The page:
Most books about blackface mention Michael Jackson at one point or another, if not directly in their title.

But, unlike the real or scenic founding characters, such as Teddy Rice or Jim Crow, the name of the one who could be expected to be the object of an emblematic parallel, is generally only touched upon and the link is only established too quickly, through a video clip, a choreographic gesture or a physical appearance that questions.


Nick Tosches' comment, quoted above, has the advantage of gathering the master ideas that highlight the artist Michael Jackson with the source of his art and popular music, the blackface, and of forcing, by his interrogations, to situate him.

"We perceive"... How do we perceive the type of "Negro show" proposed by Michael Jackson throughout his career? Can we really and sincerely speak of negritude? Is Michael Jackson only a modern blackface actor, among others, or even an eminent one, since allusions, however vague, are tempting and tempting in blackface works? Certainly, Michael Jackson is, in an indisputable way, the heir. Like all popular American artists, and moreover, African-Americans, having built their experience in the frameworks or mutant and modern vestiges of the Minstrel Shows that are the singing contests and televised shows. But to put him down as a mere legatee is undoubtedly reductive.


Michael Jackson was fully aware of the role played by black people in the popular artistic vein. Blackface and the tradition of minstrel shows and vaudeville are no strangers to him. The status and recognition of Blacks has always been induced in his artistic choices. Far from limiting ourselves to the awareness of these traditions summarily evoked in a short film such as Say, say, say, it is enough to have access to a few emblematic books from the artist's personal library to know that the texts evoking blackface and the minstrel are counted there.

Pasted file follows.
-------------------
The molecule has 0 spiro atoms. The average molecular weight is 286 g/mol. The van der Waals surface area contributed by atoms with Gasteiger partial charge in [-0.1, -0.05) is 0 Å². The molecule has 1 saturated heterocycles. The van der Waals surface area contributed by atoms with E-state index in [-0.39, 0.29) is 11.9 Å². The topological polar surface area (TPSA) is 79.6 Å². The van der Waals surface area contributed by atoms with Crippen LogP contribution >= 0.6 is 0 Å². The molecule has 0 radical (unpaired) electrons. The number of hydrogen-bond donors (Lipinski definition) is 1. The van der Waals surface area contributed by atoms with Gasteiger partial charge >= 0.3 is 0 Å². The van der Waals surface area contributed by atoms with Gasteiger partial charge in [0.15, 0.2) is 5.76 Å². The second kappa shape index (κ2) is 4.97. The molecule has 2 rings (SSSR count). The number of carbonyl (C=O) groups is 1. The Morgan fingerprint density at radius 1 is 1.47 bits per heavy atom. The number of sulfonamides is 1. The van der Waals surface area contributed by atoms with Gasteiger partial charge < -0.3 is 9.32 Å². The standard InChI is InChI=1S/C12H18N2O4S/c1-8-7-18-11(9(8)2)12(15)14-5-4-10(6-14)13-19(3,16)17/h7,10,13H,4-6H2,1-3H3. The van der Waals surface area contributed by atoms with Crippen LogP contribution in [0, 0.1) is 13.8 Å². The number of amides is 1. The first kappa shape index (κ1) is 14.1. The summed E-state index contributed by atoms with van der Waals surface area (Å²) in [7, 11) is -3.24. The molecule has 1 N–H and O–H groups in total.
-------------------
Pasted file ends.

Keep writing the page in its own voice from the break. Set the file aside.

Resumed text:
For his status as an international star has made him the catalyst of a message that draws its sources from the non-colorist social coalition that was that of the first blackface. But also, by combining the first message of this one, non-racist and federator, with a "cycle of lore" on a large scale (to take again the expression of William T. Lhamon on which we return below) - cycle that he constituted and innervated throughout his career by references and eclectic symbolic codes, popular and learned, choreographic and visual - he also posed himself as instigator of a new type of blackface. So, after the question of the "perception" of his art, we can ask ourselves that of the "reception" of his message. For the whole constitutes a codified scenic parallel of a real social, racial and cultural impulse - religious and spiritual even - instilled by the artist through political and humanitarian acts performed behind the scenes, but which, beyond an undeniable idealism, were significant in this post-Civil Rights period of America in the last quarter of the 20th century.